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Non-puddling practice for rice-based cropping system increases carbon sequestration in soil

Alam, M.K., Bell, R.W. and Kader, M.A. (2017) Non-puddling practice for rice-based cropping system increases carbon sequestration in soil. In: Haque ME, Bell RW, Vance WH (eds) Proceedings of the 2nd Conference on Conservation Agriculture for Smallholders (CASH-II), 14 - 16 February, Mymensingh, Bangladesh pp. 139-141.

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Abstract

In Indo-Gangetic Plains, intensive rice-based cropping systems with conventional crop establishment practices has been followed for many years. Contradictory results are reported about the effect of rice monoculture or rice-upland crop rotations on soil properties. While CA practices may sequester C into the soil organic C pool and improve soil health, in most cases, the practice of CA in rice-upland rotations is only partial; conservation tillage and residues retention are followed for upland crops only but not for rice. So, whatever benefits may accrue from CA practices followed for upland crops are lost by several wet tillage operations followed by puddling. In the EGP, rice-upland crop growers are now adopting CA increasingly, namely non-puddling of rice, in the intensive triple cropping systems (Alam et al. 2016; Haque et al. 2016). The incorporation of minimum tillage and retention of more residues in these systems of the EGP will change the dynamics of C in soil but nature of these changes has not been explored yet. The study was, therefore, conducted to determine the C cycling in soils of rice-upland triple cropping systems under CA practices.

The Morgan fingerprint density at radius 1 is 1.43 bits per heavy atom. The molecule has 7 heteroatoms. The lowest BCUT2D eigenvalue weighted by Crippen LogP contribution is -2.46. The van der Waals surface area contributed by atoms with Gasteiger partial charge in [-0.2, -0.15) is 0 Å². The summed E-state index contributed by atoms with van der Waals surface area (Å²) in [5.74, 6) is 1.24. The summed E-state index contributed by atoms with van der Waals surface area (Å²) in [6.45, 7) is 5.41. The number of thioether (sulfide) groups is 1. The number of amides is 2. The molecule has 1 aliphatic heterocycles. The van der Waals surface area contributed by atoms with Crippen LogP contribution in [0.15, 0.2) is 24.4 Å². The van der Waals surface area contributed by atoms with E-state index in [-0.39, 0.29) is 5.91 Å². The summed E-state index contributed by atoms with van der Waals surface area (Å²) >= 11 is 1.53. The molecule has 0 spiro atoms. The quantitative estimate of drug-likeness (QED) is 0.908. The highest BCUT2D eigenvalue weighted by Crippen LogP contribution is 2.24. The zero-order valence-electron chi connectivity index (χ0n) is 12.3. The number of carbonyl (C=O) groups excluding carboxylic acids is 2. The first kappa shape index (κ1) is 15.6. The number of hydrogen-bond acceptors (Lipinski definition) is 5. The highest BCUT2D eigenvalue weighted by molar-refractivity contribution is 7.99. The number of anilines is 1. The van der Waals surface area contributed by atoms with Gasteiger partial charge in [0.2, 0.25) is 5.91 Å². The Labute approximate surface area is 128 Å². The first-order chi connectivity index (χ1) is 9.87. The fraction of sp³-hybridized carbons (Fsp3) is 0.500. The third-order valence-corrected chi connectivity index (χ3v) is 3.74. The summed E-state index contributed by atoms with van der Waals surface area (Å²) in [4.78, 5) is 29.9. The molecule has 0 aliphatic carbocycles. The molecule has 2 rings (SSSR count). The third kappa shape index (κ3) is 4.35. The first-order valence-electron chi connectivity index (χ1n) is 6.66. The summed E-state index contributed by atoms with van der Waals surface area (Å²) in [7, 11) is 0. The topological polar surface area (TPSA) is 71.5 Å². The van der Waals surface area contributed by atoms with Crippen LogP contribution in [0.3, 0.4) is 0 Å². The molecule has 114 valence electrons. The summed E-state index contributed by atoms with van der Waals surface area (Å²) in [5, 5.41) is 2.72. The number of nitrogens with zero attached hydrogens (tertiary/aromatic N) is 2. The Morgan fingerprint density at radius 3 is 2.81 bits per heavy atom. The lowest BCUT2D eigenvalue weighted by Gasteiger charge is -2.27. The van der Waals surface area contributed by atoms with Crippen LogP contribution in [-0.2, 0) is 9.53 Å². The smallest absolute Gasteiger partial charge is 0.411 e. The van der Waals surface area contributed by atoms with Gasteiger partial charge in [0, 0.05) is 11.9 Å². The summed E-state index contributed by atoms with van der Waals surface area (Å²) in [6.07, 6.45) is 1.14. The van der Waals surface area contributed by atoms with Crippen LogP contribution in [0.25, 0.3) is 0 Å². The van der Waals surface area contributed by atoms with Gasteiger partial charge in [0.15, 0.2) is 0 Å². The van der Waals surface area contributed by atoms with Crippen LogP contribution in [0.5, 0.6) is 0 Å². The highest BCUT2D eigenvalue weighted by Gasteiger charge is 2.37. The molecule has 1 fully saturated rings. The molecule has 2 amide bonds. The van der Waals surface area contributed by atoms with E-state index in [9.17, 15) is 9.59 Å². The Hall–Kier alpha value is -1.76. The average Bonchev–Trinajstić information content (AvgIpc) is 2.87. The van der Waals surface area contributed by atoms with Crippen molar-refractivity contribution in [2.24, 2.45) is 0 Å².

Publication Type: Conference Paper
Murdoch Affiliation: School of Veterinary and Life Sciences
UNSD Goals: Goal 12: Responsible Consumption and Production
Goal 13: Climate Action
URI: http://researchrepository.murdoch.edu.au/id/eprint/36840
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